Saturn's rings occupy the space between two of the planet's moons in this image which shows the highly reflective moon Enceladus in the background and the smaller moon Janus in the fore.
Janus (179 kilometers, 111 miles across) is near the center of the image. Enceladus (504 kilometers, 313 miles across) is on the far right. Janus, at a distance of 2.3 million kilometers (1.4 million miles), is closest to Cassini here. Enceladus, at a distance of 2.6 million kilometers (1.6 million miles), the farthest object in this image. The rings are in between.
This view looks toward the northern, sunlit side of the rings from just above the ringplane. The rings and Janus have been brightened by a factor of two relative to Enceladus.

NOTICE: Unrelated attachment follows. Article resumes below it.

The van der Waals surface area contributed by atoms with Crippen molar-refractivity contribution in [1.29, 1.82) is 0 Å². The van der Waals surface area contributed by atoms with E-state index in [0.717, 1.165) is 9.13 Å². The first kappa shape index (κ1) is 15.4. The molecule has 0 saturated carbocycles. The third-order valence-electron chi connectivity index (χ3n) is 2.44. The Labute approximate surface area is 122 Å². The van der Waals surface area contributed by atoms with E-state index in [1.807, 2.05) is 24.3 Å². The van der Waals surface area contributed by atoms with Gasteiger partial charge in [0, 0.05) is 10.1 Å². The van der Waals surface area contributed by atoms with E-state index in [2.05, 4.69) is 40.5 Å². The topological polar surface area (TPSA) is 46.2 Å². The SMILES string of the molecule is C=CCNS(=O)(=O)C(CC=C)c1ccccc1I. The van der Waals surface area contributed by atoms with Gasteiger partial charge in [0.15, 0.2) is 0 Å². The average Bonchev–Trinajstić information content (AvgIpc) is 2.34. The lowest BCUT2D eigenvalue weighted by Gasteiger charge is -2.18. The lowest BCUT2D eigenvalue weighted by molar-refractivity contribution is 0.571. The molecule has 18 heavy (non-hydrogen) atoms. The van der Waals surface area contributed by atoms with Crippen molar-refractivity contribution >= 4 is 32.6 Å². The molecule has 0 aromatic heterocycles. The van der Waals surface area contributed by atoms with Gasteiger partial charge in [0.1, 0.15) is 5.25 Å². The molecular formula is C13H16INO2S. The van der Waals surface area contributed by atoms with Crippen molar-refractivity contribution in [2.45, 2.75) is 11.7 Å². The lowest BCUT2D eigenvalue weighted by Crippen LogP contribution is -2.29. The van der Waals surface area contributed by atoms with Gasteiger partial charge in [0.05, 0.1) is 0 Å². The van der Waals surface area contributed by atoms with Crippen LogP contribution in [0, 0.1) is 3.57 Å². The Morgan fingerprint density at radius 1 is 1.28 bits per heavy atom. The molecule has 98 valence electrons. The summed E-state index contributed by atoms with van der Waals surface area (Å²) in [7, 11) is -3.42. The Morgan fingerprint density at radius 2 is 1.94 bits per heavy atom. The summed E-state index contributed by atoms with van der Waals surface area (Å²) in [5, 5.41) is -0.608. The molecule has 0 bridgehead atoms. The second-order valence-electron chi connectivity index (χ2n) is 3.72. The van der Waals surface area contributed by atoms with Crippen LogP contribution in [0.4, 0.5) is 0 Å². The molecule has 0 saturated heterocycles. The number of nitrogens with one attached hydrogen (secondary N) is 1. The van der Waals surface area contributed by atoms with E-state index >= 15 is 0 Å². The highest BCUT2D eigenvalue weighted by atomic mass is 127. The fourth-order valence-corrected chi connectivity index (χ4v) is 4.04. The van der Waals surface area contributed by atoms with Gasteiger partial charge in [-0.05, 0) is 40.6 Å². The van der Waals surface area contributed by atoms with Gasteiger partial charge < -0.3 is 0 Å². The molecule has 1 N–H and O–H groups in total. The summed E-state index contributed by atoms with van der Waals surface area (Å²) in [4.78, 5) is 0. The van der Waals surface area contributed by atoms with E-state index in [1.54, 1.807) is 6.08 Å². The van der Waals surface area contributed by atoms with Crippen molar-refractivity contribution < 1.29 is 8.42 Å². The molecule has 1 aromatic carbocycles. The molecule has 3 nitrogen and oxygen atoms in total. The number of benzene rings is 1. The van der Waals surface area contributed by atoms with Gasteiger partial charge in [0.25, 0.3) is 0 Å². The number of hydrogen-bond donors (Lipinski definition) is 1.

The image was taken in visible light with the Cassini spacecraft narrow-angle camera on Nov. 28, 2009. Scale on Enceladus is 16 kilometers (10 miles) per pixel.
The Cassini Equinox Mission is a joint United States and European endeavor. The Jet Propulsion Laboratory, a division of the California Institute of Technology in Pasadena, manages the mission for NASA's Science Mission Directorate, Washington, D.C. The Cassini orbiter was designed, developed and assembled at JPL. The imaging team consists of scientists from the US, England, France, and Germany. The imaging operations center and team lead (Dr. C. Porco) are based at the Space Science Institute in Boulder, Colo.